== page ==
whose reign was contested by his other three brothers Barkiyaruq
, Muhammad I
and Ahmad Sanjar
When Tutush I died his sons Radwan and Duqaq inherited Aleppo and Damascus respectively and contested with each other as well further dividing Syria amongst emirs antagonistic towards each other.
In 1118, the third son Ahmad Sanjar took over the empire. His nephew, the son of Muhammad I did not recognize his claim to the throne and Mahmud II proclaimed himself Sultan and established a capital in Baghdad, until 1131 when he was finally officially deposed by Ahmad Sanjar.
Elsewhere in nominal Seljuk territory were the Artuqids in northeastern Syria and northern Mesopotamia. They controlled Jerusalem until 1098. In eastern Anatolia and northern Syria a state was founded by the Dānišmand dynasty, and contested land with the Sultanate of Rum and Kerbogha exercised greeted independence as the atabeg of Mosul.
The Seljuks were educated in the service of Muslim courts as slaves or mercenaries. The dynasty brought revival, energy, and reunion to the Islamic civilization hitherto dominated by Arabs and Persians. According to the Seljuks, they brought to the Muslims "fighting spirit and fanatical aggression".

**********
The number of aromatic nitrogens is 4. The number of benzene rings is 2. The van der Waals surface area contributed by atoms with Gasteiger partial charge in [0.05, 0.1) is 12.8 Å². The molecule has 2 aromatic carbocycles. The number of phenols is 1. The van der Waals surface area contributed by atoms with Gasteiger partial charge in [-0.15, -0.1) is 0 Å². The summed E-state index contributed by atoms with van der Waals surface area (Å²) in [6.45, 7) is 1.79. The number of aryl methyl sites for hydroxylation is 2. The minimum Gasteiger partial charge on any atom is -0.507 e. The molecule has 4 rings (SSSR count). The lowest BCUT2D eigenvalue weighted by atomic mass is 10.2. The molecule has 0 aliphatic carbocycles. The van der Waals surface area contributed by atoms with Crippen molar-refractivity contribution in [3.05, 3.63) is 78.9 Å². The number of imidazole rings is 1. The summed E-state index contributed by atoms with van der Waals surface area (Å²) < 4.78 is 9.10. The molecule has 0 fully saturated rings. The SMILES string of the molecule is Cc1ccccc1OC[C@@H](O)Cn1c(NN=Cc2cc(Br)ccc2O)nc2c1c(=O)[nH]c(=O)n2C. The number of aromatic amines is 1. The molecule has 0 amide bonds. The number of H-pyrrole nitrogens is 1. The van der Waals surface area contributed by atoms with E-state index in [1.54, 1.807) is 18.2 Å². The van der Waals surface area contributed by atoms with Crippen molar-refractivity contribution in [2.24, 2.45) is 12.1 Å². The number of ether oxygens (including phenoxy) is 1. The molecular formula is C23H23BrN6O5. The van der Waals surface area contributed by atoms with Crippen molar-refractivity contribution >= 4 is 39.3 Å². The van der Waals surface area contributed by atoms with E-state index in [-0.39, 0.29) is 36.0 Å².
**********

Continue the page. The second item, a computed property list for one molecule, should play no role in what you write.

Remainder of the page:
The Seljuks were also patrons of art and literature. Under the Seljuks universities were founded. Their reign is characterized by astronomers such as Omar Khayyám, and the philosopher al-Ghazali.
List of Emperors of the Great Seljuq Empire
Conquest by Khwarezm and the Ayyubids
- See also:Saladin, Ayyubid, Khwarezmid Empire
In 1153, the Oghuz Turks rebelled and captured Sanjar. He managed to escape three years later but died a year later. Despite several attempts to reunite the Seljuks by his successors, the Crusades
prevented them from regaining their former empire. The atabegs, such as Zengids
, were only nominally under the Seljuk Sultan, and generally controlled Syria independently. When Ahmed Sanjar died in 1156, it fractured the empire even further and rendered the atabegs effectively independent.
- Khorasani Seljuks in Khorasan and Transoxiana. Capital: Merv